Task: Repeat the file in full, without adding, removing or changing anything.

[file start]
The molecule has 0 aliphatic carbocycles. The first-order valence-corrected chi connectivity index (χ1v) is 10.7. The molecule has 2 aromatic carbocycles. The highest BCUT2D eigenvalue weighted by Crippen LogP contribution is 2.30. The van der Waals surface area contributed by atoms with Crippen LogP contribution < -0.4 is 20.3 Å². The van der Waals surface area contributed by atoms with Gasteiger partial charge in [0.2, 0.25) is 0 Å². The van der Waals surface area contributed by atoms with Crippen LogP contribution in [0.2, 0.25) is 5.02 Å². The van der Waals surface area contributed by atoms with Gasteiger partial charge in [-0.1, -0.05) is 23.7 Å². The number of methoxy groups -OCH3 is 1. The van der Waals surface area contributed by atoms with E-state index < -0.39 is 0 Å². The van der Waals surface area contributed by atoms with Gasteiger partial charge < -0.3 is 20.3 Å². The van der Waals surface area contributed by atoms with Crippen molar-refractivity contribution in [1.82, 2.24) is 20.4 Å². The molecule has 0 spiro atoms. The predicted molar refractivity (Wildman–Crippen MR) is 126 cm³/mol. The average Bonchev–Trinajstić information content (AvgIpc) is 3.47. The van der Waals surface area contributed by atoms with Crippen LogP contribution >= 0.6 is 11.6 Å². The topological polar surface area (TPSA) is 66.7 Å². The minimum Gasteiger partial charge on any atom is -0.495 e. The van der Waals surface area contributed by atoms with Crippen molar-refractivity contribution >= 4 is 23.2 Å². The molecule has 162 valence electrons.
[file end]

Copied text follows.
The molecule has 0 aliphatic carbocycles. The first-order valence-corrected chi connectivity index (χ1v) is 10.7. The molecule has 2 aromatic carbocycles. The highest BCUT2D eigenvalue weighted by Crippen LogP contribution is 2.30. The van der Waals surface area contributed by atoms with Crippen LogP contribution < -0.4 is 20.3 Å². The van der Waals surface area contributed by atoms with Gasteiger partial charge in [0.2, 0.25) is 0 Å². The van der Waals surface area contributed by atoms with Crippen LogP contribution in [0.2, 0.25) is 5.02 Å². The van der Waals surface area contributed by atoms with Gasteiger partial charge in [-0.1, -0.05) is 23.7 Å². The number of methoxy groups -OCH3 is 1. The van der Waals surface area contributed by atoms with E-state index < -0.39 is 0 Å². The van der Waals surface area contributed by atoms with Gasteiger partial charge < -0.3 is 20.3 Å². The van der Waals surface area contributed by atoms with Crippen molar-refractivity contribution in [1.82, 2.24) is 20.4 Å². The molecule has 0 spiro atoms. The predicted molar refractivity (Wildman–Crippen MR) is 126 cm³/mol. The average Bonchev–Trinajstić information content (AvgIpc) is 3.47. The van der Waals surface area contributed by atoms with Crippen LogP contribution >= 0.6 is 11.6 Å². The topological polar surface area (TPSA) is 66.7 Å². The minimum Gasteiger partial charge on any atom is -0.495 e. The van der Waals surface area contributed by atoms with Crippen molar-refractivity contribution >= 4 is 23.2 Å². The molecule has 162 valence electrons.